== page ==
South Korean President Park Geun-Hye (2ndR) poses flanked by French employers' association Medef President Pierre Gattaz (L), South Korean Hanjin group president Cho Yang-ho (2ndL) and French general commissioner for Investment Louis Gallois (R) prior to deliver a speech at the Medef headquarters in Paris on November 4, 2013. AFP PHOTO ERIC PIERMONT (Photo credit should read ERIC PIERMONT/AFP/Getty Images)
PRAGUE, CZECH REPUBLIC - APRIL 10: Cho Yang-Ho, the Chairman and CEO of Korean Air looks on after the signing of a contract at the Government Office on April 10, 2013 in Prague, Czech Republic. Korean Air representatives signed a contract purchasing 460,725 Czech Airlines (CSA) shares which represent a 44 per cent stake in CSA. (Photo by Martin Divisek/isifa/Getty Images)
PRAGUE, CZECH REPUBLIC - APRIL 10: Chi Chang Hoon (L), President of Korean Air, Cho Yang-Ho (C), the Chairman and CEO of Korean Air, and Czech Prime Minister Petr Necas (R) are seen after the signing of a contract at the Government Office on April 10, 2013 in Prague, Czech Republic. Korean Air representatives signed a contract purchasing 460,725 Czech Airlines (CSA) shares which represent a 44 per cent stake in CSA. (Photo by Martin Divisek/isifa/Getty Images)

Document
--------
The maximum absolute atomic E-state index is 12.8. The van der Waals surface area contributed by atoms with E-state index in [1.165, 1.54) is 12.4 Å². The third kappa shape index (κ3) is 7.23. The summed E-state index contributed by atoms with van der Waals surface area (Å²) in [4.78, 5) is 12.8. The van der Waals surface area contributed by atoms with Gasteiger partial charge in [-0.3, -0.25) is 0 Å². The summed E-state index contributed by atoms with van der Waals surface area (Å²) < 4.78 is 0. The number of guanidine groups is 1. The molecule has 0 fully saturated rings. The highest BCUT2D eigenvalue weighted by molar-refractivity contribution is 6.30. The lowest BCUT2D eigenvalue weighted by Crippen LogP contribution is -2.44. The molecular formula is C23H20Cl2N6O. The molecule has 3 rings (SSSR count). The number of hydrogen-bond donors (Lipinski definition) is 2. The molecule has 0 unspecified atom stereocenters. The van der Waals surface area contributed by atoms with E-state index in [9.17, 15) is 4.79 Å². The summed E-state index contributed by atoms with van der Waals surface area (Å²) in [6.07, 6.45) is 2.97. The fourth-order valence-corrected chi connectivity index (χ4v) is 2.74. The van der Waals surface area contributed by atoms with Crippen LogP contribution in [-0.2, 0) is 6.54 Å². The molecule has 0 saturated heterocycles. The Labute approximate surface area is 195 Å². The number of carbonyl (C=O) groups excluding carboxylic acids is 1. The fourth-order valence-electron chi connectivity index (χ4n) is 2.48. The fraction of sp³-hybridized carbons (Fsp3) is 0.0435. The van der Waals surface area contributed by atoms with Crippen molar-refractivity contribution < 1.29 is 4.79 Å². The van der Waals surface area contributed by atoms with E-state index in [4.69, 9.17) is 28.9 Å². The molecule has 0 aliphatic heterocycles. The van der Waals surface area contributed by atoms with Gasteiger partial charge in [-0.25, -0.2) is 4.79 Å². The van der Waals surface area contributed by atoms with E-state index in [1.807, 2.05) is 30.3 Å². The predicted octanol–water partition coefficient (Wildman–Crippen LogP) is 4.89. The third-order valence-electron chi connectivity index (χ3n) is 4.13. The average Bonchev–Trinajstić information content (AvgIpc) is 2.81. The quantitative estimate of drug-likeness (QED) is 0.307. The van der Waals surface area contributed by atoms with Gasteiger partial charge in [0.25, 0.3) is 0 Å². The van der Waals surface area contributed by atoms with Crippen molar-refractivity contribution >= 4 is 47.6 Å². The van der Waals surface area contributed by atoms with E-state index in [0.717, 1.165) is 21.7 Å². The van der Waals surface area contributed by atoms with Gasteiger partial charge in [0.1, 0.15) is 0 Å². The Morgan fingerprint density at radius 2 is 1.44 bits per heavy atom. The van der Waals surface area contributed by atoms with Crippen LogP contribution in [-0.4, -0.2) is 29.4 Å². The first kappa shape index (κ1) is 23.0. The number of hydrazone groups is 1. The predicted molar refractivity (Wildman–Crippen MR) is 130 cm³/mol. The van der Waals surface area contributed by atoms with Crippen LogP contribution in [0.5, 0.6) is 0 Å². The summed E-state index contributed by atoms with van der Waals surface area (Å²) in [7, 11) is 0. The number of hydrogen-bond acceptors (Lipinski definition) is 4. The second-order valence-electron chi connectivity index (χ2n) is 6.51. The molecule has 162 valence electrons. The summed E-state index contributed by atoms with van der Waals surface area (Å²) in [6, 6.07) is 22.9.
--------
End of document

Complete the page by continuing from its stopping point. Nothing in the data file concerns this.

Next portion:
The chairmans and the vice president of six airline companies members of Skyteam alliance (fromL) Mexican vice-president of Aeromexico Yorge de Lara, Korean Yang-Ho Cho of Korean air, French Jean-Cyrill Spinetta of Air France, US Frederick Reid of Delta Airlines, Italian Francesco Mengozzi of Alitalia and Czech Miroslav Kula of Czech Airlines pose 22 May 2003 in Paris prior to attend the executive committee of the alliance. The members of Skyteam announced 22 May to have set up a reinforced commercial cooperation on transatlantic lines. AFP PHOTO JACK GUEZ (Photo credit should read JACK GUEZ/AFP/Getty Images)
INCHEON, REPUBLIC OF KOREA: Korean Air chairman Cho Yang-Ho attends a celebration of the 35th Air anniversary of the company at Incheon, west of Seoul, 02 March 2004. South Korean flag carrier Korean Air unveiled a massive expansion plan Tuesday aimed at boosting its image and making it one of the world's top airlines. AFP PHOTO/JUNG YEON-JE (Photo credit should read JUNG YEON-JE/AFP/Getty Images)